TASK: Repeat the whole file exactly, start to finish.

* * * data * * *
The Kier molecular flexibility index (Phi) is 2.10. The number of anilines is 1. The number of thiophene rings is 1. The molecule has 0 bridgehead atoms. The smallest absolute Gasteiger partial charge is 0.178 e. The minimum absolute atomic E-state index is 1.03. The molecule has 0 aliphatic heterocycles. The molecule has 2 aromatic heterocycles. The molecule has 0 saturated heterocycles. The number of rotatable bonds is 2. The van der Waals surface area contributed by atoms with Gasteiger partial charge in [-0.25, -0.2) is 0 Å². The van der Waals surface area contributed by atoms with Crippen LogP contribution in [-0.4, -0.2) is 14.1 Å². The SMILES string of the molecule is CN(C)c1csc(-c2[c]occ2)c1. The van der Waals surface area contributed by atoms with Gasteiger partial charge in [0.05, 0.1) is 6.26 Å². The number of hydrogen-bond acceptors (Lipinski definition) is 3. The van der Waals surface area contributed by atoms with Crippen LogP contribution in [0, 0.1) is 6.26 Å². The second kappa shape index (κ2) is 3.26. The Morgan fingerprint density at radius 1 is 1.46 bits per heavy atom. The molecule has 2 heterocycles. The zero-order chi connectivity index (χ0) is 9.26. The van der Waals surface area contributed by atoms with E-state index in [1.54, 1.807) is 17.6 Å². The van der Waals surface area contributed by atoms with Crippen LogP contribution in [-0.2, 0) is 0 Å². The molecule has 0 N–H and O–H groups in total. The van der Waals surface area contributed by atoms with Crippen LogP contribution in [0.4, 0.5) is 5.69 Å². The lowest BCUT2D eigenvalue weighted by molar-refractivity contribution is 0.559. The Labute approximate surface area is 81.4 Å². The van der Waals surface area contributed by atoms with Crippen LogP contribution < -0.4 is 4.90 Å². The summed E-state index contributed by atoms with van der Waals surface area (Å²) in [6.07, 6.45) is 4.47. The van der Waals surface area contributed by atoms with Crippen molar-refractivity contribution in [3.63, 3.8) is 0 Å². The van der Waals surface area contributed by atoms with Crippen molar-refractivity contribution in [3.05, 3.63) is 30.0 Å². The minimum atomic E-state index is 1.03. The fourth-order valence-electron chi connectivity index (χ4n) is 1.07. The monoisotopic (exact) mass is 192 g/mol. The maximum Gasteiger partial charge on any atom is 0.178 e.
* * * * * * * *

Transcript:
The Kier molecular flexibility index (Phi) is 2.10. The number of anilines is 1. The number of thiophene rings is 1. The molecule has 0 bridgehead atoms. The smallest absolute Gasteiger partial charge is 0.178 e. The minimum absolute atomic E-state index is 1.03. The molecule has 0 aliphatic heterocycles. The molecule has 2 aromatic heterocycles. The molecule has 0 saturated heterocycles. The number of rotatable bonds is 2. The van der Waals surface area contributed by atoms with Gasteiger partial charge in [-0.25, -0.2) is 0 Å². The van der Waals surface area contributed by atoms with Crippen LogP contribution in [-0.4, -0.2) is 14.1 Å². The SMILES string of the molecule is CN(C)c1csc(-c2[c]occ2)c1. The van der Waals surface area contributed by atoms with Gasteiger partial charge in [0.05, 0.1) is 6.26 Å². The number of hydrogen-bond acceptors (Lipinski definition) is 3. The van der Waals surface area contributed by atoms with Crippen LogP contribution in [0, 0.1) is 6.26 Å². The second kappa shape index (κ2) is 3.26. The Morgan fingerprint density at radius 1 is 1.46 bits per heavy atom. The molecule has 2 heterocycles. The zero-order chi connectivity index (χ0) is 9.26. The van der Waals surface area contributed by atoms with E-state index in [1.54, 1.807) is 17.6 Å². The van der Waals surface area contributed by atoms with Crippen LogP contribution in [-0.2, 0) is 0 Å². The molecule has 0 N–H and O–H groups in total. The van der Waals surface area contributed by atoms with Crippen LogP contribution in [0.4, 0.5) is 5.69 Å². The lowest BCUT2D eigenvalue weighted by molar-refractivity contribution is 0.559. The Labute approximate surface area is 81.4 Å². The van der Waals surface area contributed by atoms with Crippen LogP contribution < -0.4 is 4.90 Å². The summed E-state index contributed by atoms with van der Waals surface area (Å²) in [6.07, 6.45) is 4.47. The van der Waals surface area contributed by atoms with Crippen molar-refractivity contribution in [3.63, 3.8) is 0 Å². The van der Waals surface area contributed by atoms with Crippen molar-refractivity contribution in [3.05, 3.63) is 30.0 Å². The minimum atomic E-state index is 1.03. The fourth-order valence-electron chi connectivity index (χ4n) is 1.07. The monoisotopic (exact) mass is 192 g/mol. The maximum Gasteiger partial charge on any atom is 0.178 e.